Saturday, October 2, 2010

Friday Fun: Part Two

Part two of Friday Fun is house related. Remember the site plan I shared a couple of months ago? This is the floor plan of my house. It's about a 1000 square feet in size. Based on stories from the neighbors, I think it was built in the mid-to late 1940s. That makes sense when thinking of greater Albuquerque, because it had a huge boom post-WWII. My Mom's house probably dates to the 1920s or 30s, when the South Valley really started to expand as a farming neighborhood.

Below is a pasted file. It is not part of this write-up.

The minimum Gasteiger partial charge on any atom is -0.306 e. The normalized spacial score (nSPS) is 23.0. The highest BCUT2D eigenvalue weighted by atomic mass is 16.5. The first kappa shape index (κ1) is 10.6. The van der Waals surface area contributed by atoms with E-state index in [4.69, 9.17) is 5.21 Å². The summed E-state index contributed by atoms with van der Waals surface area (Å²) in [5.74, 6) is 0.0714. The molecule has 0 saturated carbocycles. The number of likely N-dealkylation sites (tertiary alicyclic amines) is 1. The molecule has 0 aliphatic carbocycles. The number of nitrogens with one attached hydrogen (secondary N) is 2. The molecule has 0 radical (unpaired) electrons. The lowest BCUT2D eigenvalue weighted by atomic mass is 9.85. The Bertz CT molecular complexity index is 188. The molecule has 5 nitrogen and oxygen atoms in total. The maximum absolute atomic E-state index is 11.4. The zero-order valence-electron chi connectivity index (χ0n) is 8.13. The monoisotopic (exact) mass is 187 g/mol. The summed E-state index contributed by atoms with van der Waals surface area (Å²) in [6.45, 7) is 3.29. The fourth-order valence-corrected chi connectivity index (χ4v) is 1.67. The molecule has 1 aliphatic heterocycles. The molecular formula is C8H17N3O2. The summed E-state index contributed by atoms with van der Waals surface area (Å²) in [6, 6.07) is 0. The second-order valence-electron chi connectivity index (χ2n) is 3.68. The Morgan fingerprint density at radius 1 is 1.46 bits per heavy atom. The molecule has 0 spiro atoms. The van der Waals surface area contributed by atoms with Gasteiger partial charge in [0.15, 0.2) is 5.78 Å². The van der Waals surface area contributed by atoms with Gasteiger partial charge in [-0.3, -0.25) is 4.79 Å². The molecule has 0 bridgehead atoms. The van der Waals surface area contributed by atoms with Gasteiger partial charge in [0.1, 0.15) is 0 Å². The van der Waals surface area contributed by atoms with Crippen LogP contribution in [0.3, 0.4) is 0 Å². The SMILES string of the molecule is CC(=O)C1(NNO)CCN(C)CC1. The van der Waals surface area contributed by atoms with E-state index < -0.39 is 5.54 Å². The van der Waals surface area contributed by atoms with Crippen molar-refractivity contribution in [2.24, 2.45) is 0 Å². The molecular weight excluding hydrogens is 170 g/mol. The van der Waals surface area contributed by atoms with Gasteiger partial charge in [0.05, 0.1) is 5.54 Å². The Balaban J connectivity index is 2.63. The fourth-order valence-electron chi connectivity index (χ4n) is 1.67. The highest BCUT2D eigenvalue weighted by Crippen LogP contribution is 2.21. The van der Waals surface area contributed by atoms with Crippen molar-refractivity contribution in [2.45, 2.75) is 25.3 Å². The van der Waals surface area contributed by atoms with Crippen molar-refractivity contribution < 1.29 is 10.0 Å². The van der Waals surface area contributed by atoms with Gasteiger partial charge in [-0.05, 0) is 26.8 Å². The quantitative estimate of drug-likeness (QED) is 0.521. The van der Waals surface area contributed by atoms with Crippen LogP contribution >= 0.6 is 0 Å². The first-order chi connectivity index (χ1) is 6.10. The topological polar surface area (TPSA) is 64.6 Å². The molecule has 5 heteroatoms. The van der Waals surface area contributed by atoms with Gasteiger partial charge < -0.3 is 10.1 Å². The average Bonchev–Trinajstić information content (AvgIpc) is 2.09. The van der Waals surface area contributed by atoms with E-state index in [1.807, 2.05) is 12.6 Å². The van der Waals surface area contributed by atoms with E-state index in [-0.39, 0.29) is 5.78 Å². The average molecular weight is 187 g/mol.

This floor plan (above) represents the layout of the house as it was when we purchased the property in December 2001. It had a cute cozy appeal to me, but it was really choppy due to some strange decisions in a series of add-ons. For example, the door to the bedroom was off the kitchen, and their were two bathrooms that were both in bad shape. The kitchen was huge, but just had a tiny set of cabinets in one corner and then a lot of empty space, and the water heater was in the kitchen (which I hate!). There were two little rooms at the back of the house with no obvious purpose other than storage, so I've deemed them mud-rooms, except that they are attached to the bedroom... where's the logic in that? There was a lot of fake wood paneling, and nothing had been updated since sometime in the 1970s, so a lot of the surfaces just needed to be torn out and replaced. The bones were good though. Everything except the blue part is adobe construction. The pink part has wood floors. There are lots of windows. There is a a wood stove (it's not my style and will someday be replaced, but a fire in the winter is awfully nice). The house has a nice pitched metal roof. And it's spacious for a one bedroom house.